PUT THAT THING BACK WHERE IT CAME FROM OR SO HELP ME
In 1944, as the Allies were preparing to invade France, British Intelligence sought a way to confuse the Germans as to their plans. They had many different schemes going on at once, but one was particularly interesting. They hired Meyrick Clifton James (right), an Australian-born lieutenant in the Army Pay Corps who bore a striking resemblance to Field Marshal Bernard Montgomery. The Field Marshal would be commanding the Allied ground troops during the invasion. James was invited to London, and while pretending to be a journalist, he set about studying the general’s speech patterns and mannerisms. Then he was conspicuously sent off, as “Monty”, to Gibraltar and then to Algiers, watched by avid German spies.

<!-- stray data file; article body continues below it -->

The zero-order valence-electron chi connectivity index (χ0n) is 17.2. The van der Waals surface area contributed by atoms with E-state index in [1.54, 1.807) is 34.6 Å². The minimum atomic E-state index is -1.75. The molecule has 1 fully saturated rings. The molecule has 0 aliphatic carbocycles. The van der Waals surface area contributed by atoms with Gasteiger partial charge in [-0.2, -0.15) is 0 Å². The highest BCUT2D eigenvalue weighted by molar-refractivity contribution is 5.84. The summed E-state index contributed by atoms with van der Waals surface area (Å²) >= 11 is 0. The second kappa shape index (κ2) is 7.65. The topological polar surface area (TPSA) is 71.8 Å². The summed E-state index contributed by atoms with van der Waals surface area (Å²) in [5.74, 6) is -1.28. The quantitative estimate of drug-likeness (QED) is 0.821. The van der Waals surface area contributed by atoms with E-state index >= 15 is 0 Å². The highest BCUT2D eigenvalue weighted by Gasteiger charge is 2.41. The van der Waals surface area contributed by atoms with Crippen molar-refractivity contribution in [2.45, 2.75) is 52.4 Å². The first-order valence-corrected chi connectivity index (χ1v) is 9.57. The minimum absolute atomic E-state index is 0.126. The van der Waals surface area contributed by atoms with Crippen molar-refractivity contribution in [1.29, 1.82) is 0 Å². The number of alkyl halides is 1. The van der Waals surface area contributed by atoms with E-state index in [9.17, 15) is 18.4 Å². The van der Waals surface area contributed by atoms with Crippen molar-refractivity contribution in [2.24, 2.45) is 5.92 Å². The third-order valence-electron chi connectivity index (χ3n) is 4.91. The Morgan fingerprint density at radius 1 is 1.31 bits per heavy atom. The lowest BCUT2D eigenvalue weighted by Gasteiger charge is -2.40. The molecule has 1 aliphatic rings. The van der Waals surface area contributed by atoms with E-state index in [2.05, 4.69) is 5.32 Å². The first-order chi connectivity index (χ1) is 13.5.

It seemed to work. The plot went through “from start to finish without a hitch,” MI5 reported, “and we knew that the main feature of its story had reached the Germans.” The real Monty led the successful landings at Normandy while James recovered from the ordeal in a safe house in Cairo. “He was under terrible pressure and strain,” reported the wife of an intelligence officer detailed to look after him. “Coming out of that part was very difficult for him.” But he had something to cheer him up while he recuperated: Under army rules, he would receive the equivalent of a general’s pay for every day he had impersonated Monty.
Acting is hard :P